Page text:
Chandra Reddy, C. J.
1. In this Writ Appeal filed against the judgment of Bhimasankaram J., the controversy revolves round the interpretation of Section 17 of the Industrial Disputed Act, 1947.
2. The facts material for this enquiry are in a narrow compass. The appellant is a company known as the Sirsilk Ltd., limited by shares incorporated under the Indian Companies Act with its registered office at Hyderabad and is the employer. The 2nd respondent is the General Secretary, the Sirsilk Ltd. Employee's Union, and represents the workmen of the company. Some time in 1956 a dispute arose between the workmen and the management and efforts at conciliation having failed, the Government referred the dispute to the Industrial Tribunal. After an elaborate enquiry, the Tribu-nal submitted its award in the middle of September, 1957. Some time thereafter, but before the award could be published i.e., on 1-10-1957, the management and the workers arrived at a settlement which provided inter alia that all the cases pending before the Industrial Tribunal, the High Court, or any judicial or Governmental authority or with the Payment of Wages Authority will stand withdrawn and settled.
Three days later, a letter was sent to the Secretary, Labour Department, Government of Andhra Pradesh, by the management along with a letter signed by the General Secretary of the Employees' Union intimating the Government that the dispute between the parties had been settled. It also contained a request that urgent directions should be issued to the printing press to withhold the publication of any award forwarded by the Industrial Tribunal. The appellant was informed that this could not be complied with as the Government was bound to publish it under the terms of the Act.
3. Thereupon the appellant filed the petition giving rise to this appeal seeking the issuance of a Writ in the nature of mandamus to direct the Secretary, Labour Department, to forbear from publishing the award. The main ground urged in support of the petition was that as the dispute had been settled between the parties, it was unnecessary for the Government to make the publication and that the publication would disturb the industrial peace and harmony that was sought to be achieved by the settlement and thus defeat the very object of the Act which was designed to secure amity and harmony between workers and employers. The petition was contested only by the 1st respondent the Secretary to Government, Labour Department and the workmen remaining ex parte.
4. The learned Judge thought that the apprehension entertained by the appellant as regards the effect of the publication of the award was reasonable and it was therefore necessary that some procedure should be devised to prevent the publication of the award. In this view he held that it was open to the parties to bring the settlement to the notice of the Tribunal and ask it to make its award and when the new award was submitted, the Government would be bound to publish it and that it would be enforceable between the parties. In his opinion it was competent for the Tribunal to submit a second award incorporating any settlement that had been arrived at between the workmen and the employer.
5. This conclusion of the learned Judge is assailed by the appellant as also by the Government.
6. It is urged in support of this appeal that the Tribunal had become functus officio as soon as it submitted its award to the Government under Section 15. The point presented is that the Industrial Tribunal being a creature of the statute, it has no powers except those that are conferred by it either expressly or by necessary implication and that therefore it had no power to cancel the award already made and make a new award in its stead.
We think that there is force in the contention. This is not controverted by the Government. It is only when the matter is referred back to it by the appropriate Government for consideration whether the period of operation should be shortened or for removing difficulties in regard to the interpretation of any of the clauses as envisaged by Sections 19(4) and 36A respectively that the Tribunal will be seized of the matter and for the purposes mentioned in those two provisions of the Act.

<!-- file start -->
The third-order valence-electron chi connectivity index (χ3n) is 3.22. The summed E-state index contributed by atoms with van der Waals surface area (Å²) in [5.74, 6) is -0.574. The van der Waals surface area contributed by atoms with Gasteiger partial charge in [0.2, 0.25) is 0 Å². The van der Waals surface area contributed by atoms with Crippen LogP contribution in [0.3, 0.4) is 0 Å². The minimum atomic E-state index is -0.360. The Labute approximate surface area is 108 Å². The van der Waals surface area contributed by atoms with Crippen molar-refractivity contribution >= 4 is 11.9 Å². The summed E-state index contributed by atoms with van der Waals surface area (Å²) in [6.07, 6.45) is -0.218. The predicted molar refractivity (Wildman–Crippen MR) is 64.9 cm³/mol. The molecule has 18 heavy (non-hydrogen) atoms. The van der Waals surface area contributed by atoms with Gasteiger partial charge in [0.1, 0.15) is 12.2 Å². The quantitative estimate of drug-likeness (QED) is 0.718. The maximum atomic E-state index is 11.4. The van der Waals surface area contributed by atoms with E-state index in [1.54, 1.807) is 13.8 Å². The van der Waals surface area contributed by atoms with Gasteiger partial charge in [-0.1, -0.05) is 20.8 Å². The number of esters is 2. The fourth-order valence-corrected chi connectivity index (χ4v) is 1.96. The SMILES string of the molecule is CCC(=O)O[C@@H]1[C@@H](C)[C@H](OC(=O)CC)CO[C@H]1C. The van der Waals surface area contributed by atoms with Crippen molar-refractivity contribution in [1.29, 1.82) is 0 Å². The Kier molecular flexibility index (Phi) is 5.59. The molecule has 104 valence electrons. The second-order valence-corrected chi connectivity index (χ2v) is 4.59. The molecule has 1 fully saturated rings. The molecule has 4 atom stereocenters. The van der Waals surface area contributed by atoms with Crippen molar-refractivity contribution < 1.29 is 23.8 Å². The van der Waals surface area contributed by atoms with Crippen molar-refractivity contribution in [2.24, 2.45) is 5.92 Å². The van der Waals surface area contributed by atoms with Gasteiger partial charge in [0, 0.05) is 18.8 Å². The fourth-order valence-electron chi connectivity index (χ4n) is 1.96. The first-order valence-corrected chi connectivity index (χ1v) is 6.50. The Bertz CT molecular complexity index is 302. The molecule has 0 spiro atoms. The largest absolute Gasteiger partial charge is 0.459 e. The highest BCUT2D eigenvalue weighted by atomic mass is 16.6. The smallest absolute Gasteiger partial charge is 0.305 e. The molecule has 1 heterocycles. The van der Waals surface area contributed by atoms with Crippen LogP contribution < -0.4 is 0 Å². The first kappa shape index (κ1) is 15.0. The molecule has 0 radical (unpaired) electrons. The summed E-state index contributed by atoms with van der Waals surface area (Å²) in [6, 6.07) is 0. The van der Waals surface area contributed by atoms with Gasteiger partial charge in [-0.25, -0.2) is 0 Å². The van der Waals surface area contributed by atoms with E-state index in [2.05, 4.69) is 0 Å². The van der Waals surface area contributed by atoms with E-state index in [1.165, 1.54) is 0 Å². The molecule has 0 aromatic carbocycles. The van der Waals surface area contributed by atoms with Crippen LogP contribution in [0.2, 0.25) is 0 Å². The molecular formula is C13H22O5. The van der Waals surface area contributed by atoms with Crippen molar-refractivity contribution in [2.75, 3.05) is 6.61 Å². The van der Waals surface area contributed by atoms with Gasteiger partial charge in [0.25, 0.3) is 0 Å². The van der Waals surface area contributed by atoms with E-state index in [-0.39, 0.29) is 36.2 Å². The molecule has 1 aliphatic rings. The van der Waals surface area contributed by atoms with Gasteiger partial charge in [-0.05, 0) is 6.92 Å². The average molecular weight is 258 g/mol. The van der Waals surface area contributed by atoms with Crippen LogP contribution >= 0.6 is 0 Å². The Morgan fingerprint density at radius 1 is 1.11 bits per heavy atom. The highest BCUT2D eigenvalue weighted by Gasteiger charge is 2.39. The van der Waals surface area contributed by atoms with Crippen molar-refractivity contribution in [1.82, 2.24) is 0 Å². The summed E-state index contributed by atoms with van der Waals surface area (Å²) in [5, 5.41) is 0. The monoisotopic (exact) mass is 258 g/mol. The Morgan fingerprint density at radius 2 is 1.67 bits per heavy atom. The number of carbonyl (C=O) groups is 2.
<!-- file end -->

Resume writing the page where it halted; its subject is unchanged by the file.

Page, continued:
The appropriate Government can refer the award only in those two contingencies and in none other. Our attention is not drawn to any other provision in the enactment which enables the Tribunal to cancel its award already submitted to the Gov-eminent and make a new one. We are inclined to hold that when once an award is made by a Tribunal, it has no jurisdiction to make another award in supersession of the first either suo motu or on being moved by the parties. It is only when a reference is made under Section 19(4) and 36A that the Tribunal could either shorten the period of operation or interpret its award.
7. It is further maintained that apart from) these considerations if the procedure indicated by the learned Judge is to be adopted, the workmen would repudiate the settlement and the matter will be re-agitated once again. We are not here called upon to express any opinion on this matter as we are only concerned with the question whether the Government could be prevented from publishing the award.
8. The chief point presented in support of this appeal is that the dispute having ceased to exist by reason, of its having been settled, the jurisdiction of the Government to proceed further in the matter has come to an end. It is also urged that the publication of the award would revive the acrimonious controversies between the parties and affect the harmonious relations that are likely to result fromi the settlement. On the other hand, the stand taken by the Government is that Section 17 casts a duty on the Government to publish the award and, therefore, the Government cannot withhold it, whatever might be the consequences of giving effect to Section 17. It is also submitted that the publication would not adversely affect the position of the management because under Section 18 the settlement arrived at between the parties would bind the parties to the agreement and any breach of the settlement is punishable Under Section 29 of the Act.
9. IN order to appreciate the relative conten-tions, it is useful to bear in mind the scheme of the Act. This legislation was designed to secure and preserve good relations between the management and their employees and to maintain industrial peace and amity. It is for this purpose that Section 3 was enacted to establish Works Committees, which have to initiate measures for bringing about har-mony and good relations between employers and) employees. In the event of the failure of this Committee to settle disputes, Conciliation Officers and Boards of Conciliation would assist parties to amicably settle matters,